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a very birdy morning

2003-04-09 - 11:35 a.m.

An early morning visit from 7-9 P.M. at Fontainebleau State Park. The weather was unusually cold for this time of year and rather breezy. There were lots of somehow hidden birds loudly singing and lots of "unidentifieds," including a small flock of ducks, several warblers (one of which may have had yellow on its head), and a completely unidentified LBJ* that didn't seem to be a warbler but didn't seem to be anything else I could think of at that moment.

Notables: The surprisingly noisy copulation of the Boat-Tailed Grackle. Fortunately, the female was already crouched and ready, with lifted tail, when he stopped talking and started doing, because he managed to stay aboard an astoundingly brief period of time. I checked the Loggerhead Shrike nest, which at first I thought was empty. However, when I walked away, a parent bird suddenly emerged, perhaps no longer feeling the need to stay hunkered down, and the babies made their presence known with outraged complaints. A flock of White Pelicans (migrants?), a Northern Harrier being harrassed by a Grackle, a fully adult Bald Eagle soaring lazily in all its splendor. There were mixed species clouds of Swallows, mostly Barn Swallows but including Tree Swallows, that surrounded me at times -- not quite enough to be a true tornado but impressive nonetheless when birds swooped and dived almost close enough to touch.

Note: All birds were seen in Fontainebleau, except the Ruby-Crowned Kinglet, which was seen near the entrance to the Nature Center boardwalk. Unfortunately, I couldn't progress very far on this trail, because the storm had brought down a great many trees, including at least one large oak. This is bad news for the Bird Fest, which starts tomorrow, because it won't be humanly possible to get those trees moved and the path open again before the Fest.

  1. Common Loon -- it seemed to be in the process of molting into its breeding plumage
  2. White Pelican
  3. Brown Pelican
  4. Double-Crested Cormorant
  5. Little Blue Heron -- blue phase
  6. Great Blue Heron
  7. Snowy Egret
  8. Great Egret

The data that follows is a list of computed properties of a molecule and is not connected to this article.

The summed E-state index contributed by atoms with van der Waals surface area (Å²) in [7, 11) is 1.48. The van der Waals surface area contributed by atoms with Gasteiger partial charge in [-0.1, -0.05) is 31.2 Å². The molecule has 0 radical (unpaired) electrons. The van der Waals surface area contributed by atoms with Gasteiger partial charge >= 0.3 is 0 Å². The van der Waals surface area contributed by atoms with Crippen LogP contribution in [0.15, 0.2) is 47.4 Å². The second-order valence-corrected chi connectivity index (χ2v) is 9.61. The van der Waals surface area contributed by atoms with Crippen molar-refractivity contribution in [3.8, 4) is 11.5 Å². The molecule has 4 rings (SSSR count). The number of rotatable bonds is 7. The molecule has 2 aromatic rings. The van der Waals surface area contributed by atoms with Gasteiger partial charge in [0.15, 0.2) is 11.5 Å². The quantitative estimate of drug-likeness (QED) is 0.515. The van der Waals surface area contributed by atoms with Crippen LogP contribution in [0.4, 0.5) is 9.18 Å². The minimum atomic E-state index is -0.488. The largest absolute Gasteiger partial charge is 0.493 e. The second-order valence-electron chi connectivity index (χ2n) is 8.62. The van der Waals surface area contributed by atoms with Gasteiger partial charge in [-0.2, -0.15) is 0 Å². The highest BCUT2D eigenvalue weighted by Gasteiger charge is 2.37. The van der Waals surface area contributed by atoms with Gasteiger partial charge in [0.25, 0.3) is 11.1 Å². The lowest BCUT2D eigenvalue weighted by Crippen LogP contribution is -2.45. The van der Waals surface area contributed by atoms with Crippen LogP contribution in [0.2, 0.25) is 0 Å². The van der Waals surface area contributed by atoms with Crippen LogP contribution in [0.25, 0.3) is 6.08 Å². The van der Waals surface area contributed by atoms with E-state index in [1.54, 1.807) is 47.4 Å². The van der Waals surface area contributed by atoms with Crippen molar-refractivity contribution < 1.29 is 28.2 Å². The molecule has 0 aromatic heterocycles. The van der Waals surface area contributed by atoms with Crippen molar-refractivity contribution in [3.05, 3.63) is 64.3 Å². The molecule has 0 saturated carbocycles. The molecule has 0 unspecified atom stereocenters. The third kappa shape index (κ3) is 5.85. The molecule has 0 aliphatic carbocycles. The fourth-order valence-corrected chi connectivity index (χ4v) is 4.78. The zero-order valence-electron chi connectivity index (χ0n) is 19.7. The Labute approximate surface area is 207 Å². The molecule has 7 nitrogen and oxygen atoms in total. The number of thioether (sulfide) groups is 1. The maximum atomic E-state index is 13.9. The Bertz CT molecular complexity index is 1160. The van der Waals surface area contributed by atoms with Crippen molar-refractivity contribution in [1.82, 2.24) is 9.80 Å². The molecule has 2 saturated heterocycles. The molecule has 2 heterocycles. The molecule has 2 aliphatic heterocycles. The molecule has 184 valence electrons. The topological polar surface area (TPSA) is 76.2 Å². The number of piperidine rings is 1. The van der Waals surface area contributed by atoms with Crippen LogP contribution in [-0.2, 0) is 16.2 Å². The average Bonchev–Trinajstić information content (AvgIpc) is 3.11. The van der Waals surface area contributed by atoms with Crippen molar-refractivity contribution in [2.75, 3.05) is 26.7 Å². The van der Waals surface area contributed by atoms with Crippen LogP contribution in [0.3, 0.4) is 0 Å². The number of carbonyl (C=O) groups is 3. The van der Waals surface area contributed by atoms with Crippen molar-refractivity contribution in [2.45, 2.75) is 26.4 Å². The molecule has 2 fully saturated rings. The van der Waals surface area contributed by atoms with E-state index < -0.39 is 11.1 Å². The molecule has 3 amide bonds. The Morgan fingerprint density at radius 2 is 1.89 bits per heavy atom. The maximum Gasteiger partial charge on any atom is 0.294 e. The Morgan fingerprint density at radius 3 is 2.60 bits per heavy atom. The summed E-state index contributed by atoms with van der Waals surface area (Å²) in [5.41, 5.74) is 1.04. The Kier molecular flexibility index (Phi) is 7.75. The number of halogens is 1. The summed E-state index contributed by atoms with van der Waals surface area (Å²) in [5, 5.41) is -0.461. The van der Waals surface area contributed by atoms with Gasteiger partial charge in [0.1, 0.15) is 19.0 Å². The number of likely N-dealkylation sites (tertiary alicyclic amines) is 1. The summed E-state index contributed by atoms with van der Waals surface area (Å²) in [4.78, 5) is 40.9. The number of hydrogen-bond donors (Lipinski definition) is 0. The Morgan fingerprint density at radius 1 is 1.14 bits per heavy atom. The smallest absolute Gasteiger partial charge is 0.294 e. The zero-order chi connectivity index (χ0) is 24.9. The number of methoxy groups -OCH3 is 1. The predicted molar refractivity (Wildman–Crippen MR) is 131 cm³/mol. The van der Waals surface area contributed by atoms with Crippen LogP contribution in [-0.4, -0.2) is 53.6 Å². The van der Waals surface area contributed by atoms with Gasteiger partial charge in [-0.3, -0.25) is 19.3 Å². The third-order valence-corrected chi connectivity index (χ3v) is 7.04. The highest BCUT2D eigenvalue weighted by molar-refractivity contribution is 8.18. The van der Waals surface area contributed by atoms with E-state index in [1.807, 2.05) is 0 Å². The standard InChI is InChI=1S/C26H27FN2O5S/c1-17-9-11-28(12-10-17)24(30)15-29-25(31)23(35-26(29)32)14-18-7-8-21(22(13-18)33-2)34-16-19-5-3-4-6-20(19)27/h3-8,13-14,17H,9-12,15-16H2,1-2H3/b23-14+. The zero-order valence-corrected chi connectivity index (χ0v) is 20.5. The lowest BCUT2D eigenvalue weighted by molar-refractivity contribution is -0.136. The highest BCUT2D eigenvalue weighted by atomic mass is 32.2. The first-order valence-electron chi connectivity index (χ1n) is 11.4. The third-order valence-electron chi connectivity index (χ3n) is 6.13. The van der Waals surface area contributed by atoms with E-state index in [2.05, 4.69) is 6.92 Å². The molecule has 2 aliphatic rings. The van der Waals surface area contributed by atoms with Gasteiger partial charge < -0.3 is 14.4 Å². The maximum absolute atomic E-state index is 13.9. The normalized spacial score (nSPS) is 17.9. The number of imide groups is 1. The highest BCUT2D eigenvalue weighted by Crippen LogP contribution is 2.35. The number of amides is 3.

9. Blue-Winged Teal
  10. Northern Harrier - brown immature/female
  11. Bald Eagle
  12. American Coot
  13. Common Moorhen
  14. Killdeer, heard
  15. Solitary Sandpiper -- not on the official Fontainebleau bird list, but neither is Brown Pelican!
  16. Laughing Gull
  17. Forster's Tern
  18. Red-Bellied Woodpecker
  19. Eastern Kingbird
  20. Barn Swallow
  21. Tree Swallow
  22. American Crow
  23. Fish Crow -- both crow species "spoke," making ID easy
  24. Blue Jay
  25. Carolina Chickadee, heard
  26. Tufted Titmouse
  27. Sedge Wren -- sheesh, this bird is fast, but there were a lot of them to check for the absence of "eyebrows," may have seen a Marsh Wren as well but I'm not sure enough to feel comfortable counting it
  28. Ruby-Crowned Kinglet
  29. Northern Mockingbird
  30. Loggerhead Shrike -- with active nest
  31. Yellow-Rumped Warbler -- "myrtle"
  32. Northern Cardinal
  33. Red-Winged Blackbird
  34. Common Grackle
  35. Boat-Tailed Grackle -- brown eyed "Gulf Coast" type, male "singing" and then copulating with willing female
Hummingbird Report: Not sure if I have more male Ruby-Throats passing through or the same male returning to the feeder at intervals.

A broccoli and cheese baked potato and mug of hot chocolate later

This is funny. The female Northern Cardinal perched on top of the Carolina Chickadee house, and an adult Chickadee pecked her on the back and chased her off post-haste.

*Little Brown Job.

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